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United States v. Byron

United States District Court, D. Massachusetts

September 20, 2019

UNITED STATES OF AMERICA
v.
LEROY BYRON, Defendant.

          ORDER AND MEMORANDUM ON PLAINTIFFS’ MOTION TO SUPPRESS EVIDENCE (DOCKET NO. 34)

          TIMOTHY S. HILLMAN, DISTRICT JUDGE.

         The United States of America (the “Government”) charged Leroy Byron (“Defendant”) with possession of a firearm by a convicted felon after officers found a firearm in his waistband during a traffic stop. (Docket No. 1). Defendant moves to suppress evidence of the firearm and certain statements he made to officers. (Docket No. 34). Because the traffic stop was lawful and police officers had reasonable suspicion based on articulable facts that the Defendant was armed, the Court denies Defendant’s motion to suppress evidence of his firearm. Because Defendant’s admission that he did not have a license for the firearm was the result of a custodial interrogation, the Court grants Defendant’s motion to suppress his statements to officers.

         Background

         On November 5, 2018, at 12:45 am, four members of the Worcester Police Department’s Shooting Response Team were in an unmarked police car in the Kelley Square area of the city. They observed a silver Acura TSX approaching the intersection of Harding and Lamartine Streets. (Docket Nos. 34 at 1, 39 at 1–2). As the car slowed and stopped, the officers noticed that the rear brake light on the driver’s side was broken. (September 12 transcript at 5, 16). The vehicle travelled towards the intersection of Lafayette and Millbury Streets and took a left-hand turn. (Docket No. 1-1 at 3). The officers activated their lights and pulled over the vehicle. (Docket No. 1-1 at 3).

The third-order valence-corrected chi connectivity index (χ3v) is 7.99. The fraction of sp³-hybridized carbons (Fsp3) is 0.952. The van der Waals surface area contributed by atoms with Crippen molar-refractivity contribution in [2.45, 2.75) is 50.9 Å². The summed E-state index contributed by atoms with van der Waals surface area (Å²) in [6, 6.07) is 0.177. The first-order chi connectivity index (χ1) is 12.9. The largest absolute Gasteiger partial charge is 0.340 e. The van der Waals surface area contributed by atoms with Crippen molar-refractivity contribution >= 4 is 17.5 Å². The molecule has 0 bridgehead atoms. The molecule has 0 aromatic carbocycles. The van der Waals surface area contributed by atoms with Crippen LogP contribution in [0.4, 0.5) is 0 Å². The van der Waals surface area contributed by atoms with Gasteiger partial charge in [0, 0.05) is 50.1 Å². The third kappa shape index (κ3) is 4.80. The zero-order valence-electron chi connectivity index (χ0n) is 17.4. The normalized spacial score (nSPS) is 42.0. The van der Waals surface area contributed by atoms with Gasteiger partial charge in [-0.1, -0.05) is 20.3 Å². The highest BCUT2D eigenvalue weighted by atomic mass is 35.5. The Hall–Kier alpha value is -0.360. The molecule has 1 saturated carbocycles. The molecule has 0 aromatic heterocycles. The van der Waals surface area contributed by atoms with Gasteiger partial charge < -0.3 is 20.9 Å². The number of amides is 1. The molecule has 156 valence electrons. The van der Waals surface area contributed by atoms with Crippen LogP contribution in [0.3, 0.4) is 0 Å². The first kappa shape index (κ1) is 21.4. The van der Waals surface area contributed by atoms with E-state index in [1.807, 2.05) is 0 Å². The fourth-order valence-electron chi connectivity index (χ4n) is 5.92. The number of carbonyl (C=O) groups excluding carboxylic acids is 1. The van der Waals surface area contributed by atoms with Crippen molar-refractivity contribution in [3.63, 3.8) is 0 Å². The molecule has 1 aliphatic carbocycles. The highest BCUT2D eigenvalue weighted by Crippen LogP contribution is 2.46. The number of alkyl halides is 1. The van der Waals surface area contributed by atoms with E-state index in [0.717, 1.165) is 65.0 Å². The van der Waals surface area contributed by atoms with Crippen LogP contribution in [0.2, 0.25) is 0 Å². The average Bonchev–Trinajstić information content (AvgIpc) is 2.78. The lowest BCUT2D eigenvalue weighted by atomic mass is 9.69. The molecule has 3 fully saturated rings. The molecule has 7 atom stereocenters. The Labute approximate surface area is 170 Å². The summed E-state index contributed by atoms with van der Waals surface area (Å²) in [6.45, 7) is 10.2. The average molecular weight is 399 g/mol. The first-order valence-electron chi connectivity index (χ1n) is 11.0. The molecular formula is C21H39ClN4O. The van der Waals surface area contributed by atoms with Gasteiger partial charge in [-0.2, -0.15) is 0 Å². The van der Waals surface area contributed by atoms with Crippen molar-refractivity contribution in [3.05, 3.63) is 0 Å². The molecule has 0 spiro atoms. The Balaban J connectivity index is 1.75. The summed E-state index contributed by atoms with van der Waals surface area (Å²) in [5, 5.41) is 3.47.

Officer Bennes recognized the driver as Richard Garcia (“Mr. Garcia”), a member of the Providence Street Posse gang with a violent criminal history. (Docket Nos. 1-1 at 3). Defendant sat in the front passenger seat. (Docket Nos. 34 at 1, 39 at 2). Officer Bennes approached the car and spoke with Mr. Garcia. (Docket No. 1-1 at 3). He noticed Defendant acting nervously and holding onto a bulge in his waistband. (Docket No. 1-1 at 3). Detective Chabot and Officer Turgeon also observed Defendant adjusting an object in his waistband. (Docket No. 1-1 at 3, 39 at 2). Mr. Garcia reached into his glove compartment and retrieved his vehicle registration card. (September 12 transcript at 21). He held the registration card in front of Officer Bennes in an effort to obscure Officer Bennes’ view into the vehicle. (September 12 transcript at 7).

         Detective Chabot and Officer Turgeon told Officer Bennes that Defendant “kept moving his hands” despite being told to stay still. (September 12 transcript at 9–10). Officer Bennes ordered the driver and passengers to exit the vehicle. (Docket No. 1-1 at 3). After exiting the vehicle, Defendant remained non-compliant by not removing his hands from the area of his waistband. (Docket No. 1-1 at 4). Detective Chabot and Officer Turgeon tried to restrain Defendant, and Detective Chabot shouted “GUN.” (September 12 transcript at 11–12, 27–28). After the officers handcuffed the Defendant, Officer Bennes felt the back and handle of a firearm in the front of Defendant’s waistband. (Docket No. 1-1 at 4). He lifted Defendant’s shirt, and Officer Turgeon retrieved the firearm. (Docket No. 1-1 at 4). The officers asked Defendant for his license to carry the firearm. Defendant indicated that he did not have one. (Docket Nos. 34 at 1, 1-1 at 4).